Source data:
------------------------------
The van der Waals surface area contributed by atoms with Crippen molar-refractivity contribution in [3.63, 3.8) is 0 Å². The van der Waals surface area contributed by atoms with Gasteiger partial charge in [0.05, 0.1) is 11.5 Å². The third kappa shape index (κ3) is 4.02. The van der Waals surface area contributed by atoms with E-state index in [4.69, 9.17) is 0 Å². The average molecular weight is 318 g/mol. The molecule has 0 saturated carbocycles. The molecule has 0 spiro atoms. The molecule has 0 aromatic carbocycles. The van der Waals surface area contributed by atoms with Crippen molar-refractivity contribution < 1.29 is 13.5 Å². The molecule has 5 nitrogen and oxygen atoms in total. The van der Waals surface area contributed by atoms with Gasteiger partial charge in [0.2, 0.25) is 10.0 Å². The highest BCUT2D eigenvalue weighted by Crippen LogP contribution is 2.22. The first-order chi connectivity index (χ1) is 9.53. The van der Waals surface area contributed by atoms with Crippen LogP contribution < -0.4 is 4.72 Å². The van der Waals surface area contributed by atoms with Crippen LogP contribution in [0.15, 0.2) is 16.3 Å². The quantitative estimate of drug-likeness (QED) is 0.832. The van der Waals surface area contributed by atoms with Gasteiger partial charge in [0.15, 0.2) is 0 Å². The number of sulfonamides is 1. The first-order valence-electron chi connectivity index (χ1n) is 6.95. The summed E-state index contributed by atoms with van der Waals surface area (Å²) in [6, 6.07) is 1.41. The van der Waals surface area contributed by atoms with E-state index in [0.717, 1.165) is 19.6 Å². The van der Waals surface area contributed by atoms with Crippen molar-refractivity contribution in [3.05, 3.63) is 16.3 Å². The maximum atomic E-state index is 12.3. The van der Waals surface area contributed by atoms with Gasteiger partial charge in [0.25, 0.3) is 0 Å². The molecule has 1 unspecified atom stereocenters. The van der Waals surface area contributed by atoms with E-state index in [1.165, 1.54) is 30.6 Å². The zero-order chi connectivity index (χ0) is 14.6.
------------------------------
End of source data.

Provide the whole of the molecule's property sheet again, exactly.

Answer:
The van der Waals surface area contributed by atoms with Crippen molar-refractivity contribution in [3.63, 3.8) is 0 Å². The van der Waals surface area contributed by atoms with Gasteiger partial charge in [0.05, 0.1) is 11.5 Å². The third kappa shape index (κ3) is 4.02. The van der Waals surface area contributed by atoms with E-state index in [4.69, 9.17) is 0 Å². The average molecular weight is 318 g/mol. The molecule has 0 saturated carbocycles. The molecule has 0 spiro atoms. The molecule has 0 aromatic carbocycles. The van der Waals surface area contributed by atoms with Crippen molar-refractivity contribution < 1.29 is 13.5 Å². The molecule has 5 nitrogen and oxygen atoms in total. The van der Waals surface area contributed by atoms with Gasteiger partial charge in [0.2, 0.25) is 10.0 Å². The highest BCUT2D eigenvalue weighted by Crippen LogP contribution is 2.22. The first-order chi connectivity index (χ1) is 9.53. The van der Waals surface area contributed by atoms with Crippen LogP contribution < -0.4 is 4.72 Å². The van der Waals surface area contributed by atoms with Crippen LogP contribution in [0.15, 0.2) is 16.3 Å². The quantitative estimate of drug-likeness (QED) is 0.832. The van der Waals surface area contributed by atoms with Gasteiger partial charge in [0.15, 0.2) is 0 Å². The number of sulfonamides is 1. The first-order valence-electron chi connectivity index (χ1n) is 6.95. The summed E-state index contributed by atoms with van der Waals surface area (Å²) in [6, 6.07) is 1.41. The van der Waals surface area contributed by atoms with E-state index in [0.717, 1.165) is 19.6 Å². The van der Waals surface area contributed by atoms with Crippen molar-refractivity contribution in [3.05, 3.63) is 16.3 Å². The maximum atomic E-state index is 12.3. The van der Waals surface area contributed by atoms with Gasteiger partial charge in [0.25, 0.3) is 0 Å². The molecule has 1 unspecified atom stereocenters. The van der Waals surface area contributed by atoms with E-state index in [1.165, 1.54) is 30.6 Å². The zero-order chi connectivity index (χ0) is 14.6.